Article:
Though you may want to consider having a girl name picked out, just in case? I’m pretty sure ultrasounds have advanced in the past couple of decades, but my mom was told my sisters and I were all boys until we were born… (and aunt was told – by a different doctor! – that my male cousin was a girl, so there’s that).

  34. sam galetar says:

    Re: Your blog must get lots of page views. Why don’t you monetize it? Throw some ads on the site, make some cash.
    Ew, gross.

    Sam: every day you rise higher in my appreciation. what a totally RIGHT thing to do, and what a perfect response!

    from The New Hacker’s Dictionary (http://www.catb.org/jargon/)…

    Right Thing /n./

    That which is compellingly the correct or appropriate thing to use, do, say, etc. Often capitalized, always emphasized in speech as though capitalized. Use of this term often implies that in fact reasonable people may disagree. “What’s the right thing for LISP to do when it sees (mod a 0)? Should it return a, or give a divide-by-0 error?” Oppose Wrong Thing.

    • Kathyglo says:

      I think there was a character on the series Justified with the name Grady How about Raylan, he is pretty cool!

  35. Rega says:

    Coquette, I think you’ve successfully and thoroughly confused the FUCK out of the person who asked the original question. Instead of a few suggestions to help make their decision, the now get to trawl through five hundred odd suggestions. Wow. Great going.

  36. Rowan says:

    This made my fucking day 😀 Being a female with this name is awesome but there is some confusion that happens from time to time. One time in summer camp I got assigned to the boy’s cabins.

    Rega chill the fuck out. Couples like these are already used to trawling through lists and databases for cool names and she already gave them a few personal suggestions off the top of her head.

  37. notmyname says:

    Isaiah hasn’t been mentioned so I thought I’d put that in. I’m sterilized but of course I still have a baby name picked 😉 what’s wrong with me, Coke?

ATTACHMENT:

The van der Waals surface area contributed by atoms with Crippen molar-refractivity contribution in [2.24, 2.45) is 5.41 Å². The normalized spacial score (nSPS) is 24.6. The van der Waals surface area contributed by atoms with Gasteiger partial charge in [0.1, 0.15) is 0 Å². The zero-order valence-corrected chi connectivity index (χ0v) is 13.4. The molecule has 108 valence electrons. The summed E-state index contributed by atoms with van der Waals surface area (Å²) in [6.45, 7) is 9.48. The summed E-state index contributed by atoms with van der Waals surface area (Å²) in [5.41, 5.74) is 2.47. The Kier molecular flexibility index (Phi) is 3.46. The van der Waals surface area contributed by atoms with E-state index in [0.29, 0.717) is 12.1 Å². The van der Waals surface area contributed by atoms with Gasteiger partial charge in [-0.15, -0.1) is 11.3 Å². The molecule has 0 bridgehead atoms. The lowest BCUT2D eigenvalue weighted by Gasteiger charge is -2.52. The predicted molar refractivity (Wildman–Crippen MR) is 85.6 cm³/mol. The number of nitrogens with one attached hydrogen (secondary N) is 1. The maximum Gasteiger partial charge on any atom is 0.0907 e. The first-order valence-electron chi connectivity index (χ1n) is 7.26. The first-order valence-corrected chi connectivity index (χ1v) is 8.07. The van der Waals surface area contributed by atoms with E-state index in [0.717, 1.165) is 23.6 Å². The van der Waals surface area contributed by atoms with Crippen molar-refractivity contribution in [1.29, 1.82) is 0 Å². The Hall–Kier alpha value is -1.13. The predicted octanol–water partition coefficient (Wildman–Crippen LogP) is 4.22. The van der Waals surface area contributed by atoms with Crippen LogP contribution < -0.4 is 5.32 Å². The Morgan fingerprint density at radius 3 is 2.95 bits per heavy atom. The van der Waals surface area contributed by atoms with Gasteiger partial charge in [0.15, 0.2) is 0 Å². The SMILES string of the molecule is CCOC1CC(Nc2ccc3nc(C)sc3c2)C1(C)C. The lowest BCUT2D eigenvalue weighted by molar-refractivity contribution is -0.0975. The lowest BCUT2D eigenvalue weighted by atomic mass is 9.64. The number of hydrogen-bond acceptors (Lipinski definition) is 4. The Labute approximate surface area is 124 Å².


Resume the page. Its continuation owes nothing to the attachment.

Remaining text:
Also, Bernard is an old classy name (and you might have a presidential nominee by then so you can have your 15 minutes of fame in your local paper, when he’s born.)

  38. Angua says:

    Late to the party here, but you gotta keep it timeless and simple. Don’t be the jerk parent who insists on naming your child Sibylla because no one will remember the weird Crusade created “royal” lineage of Jerusalem or whatever. Don’t go too old school with the European names either, IMO, because it’s rough going through your life with a name only your immediate relatives can directly pronounce. I say that as a child of a very Irish family lineage whose had a hyper traditional name that made teachers look like they wanted to cry.

    Classics are good because they’ve fallen out of style at the moment and they age well as you grow older, like my mom used to say “How are you going to deal with being ‘Braydiin’ at 70?” – Richard (Bonus: as an adult he can ask people to address him as Dick, without irony), Oliver, Matthew, William, Arthur, Henry, Brandon, Thomas, Alexander, Edward or Edmond if you really like Dumas. Or Sue. Coz it builds charachter according to Johnny Cash.

    Just don’t name the poor child after a city (especially in Texas), an old timey trade name that would normally be a last name, the first thing you see when you look up from your keyboard, or anything that might make people think you did drugs with Frank Zappa once or many a time.

  39. J says:

    Miller.

    I enjoy surnames for first names. It’s also classic while currently being uncommon.

    Congratulations on the baby!

  40. Clare says:

    Rowan is a great suggestion! Although I might be partial, as it’s very similar to Ronan, which is what we named our son. 🙂 I feel like it could pose as an option for girls, too.

    You should let us know what you went with! Congrats!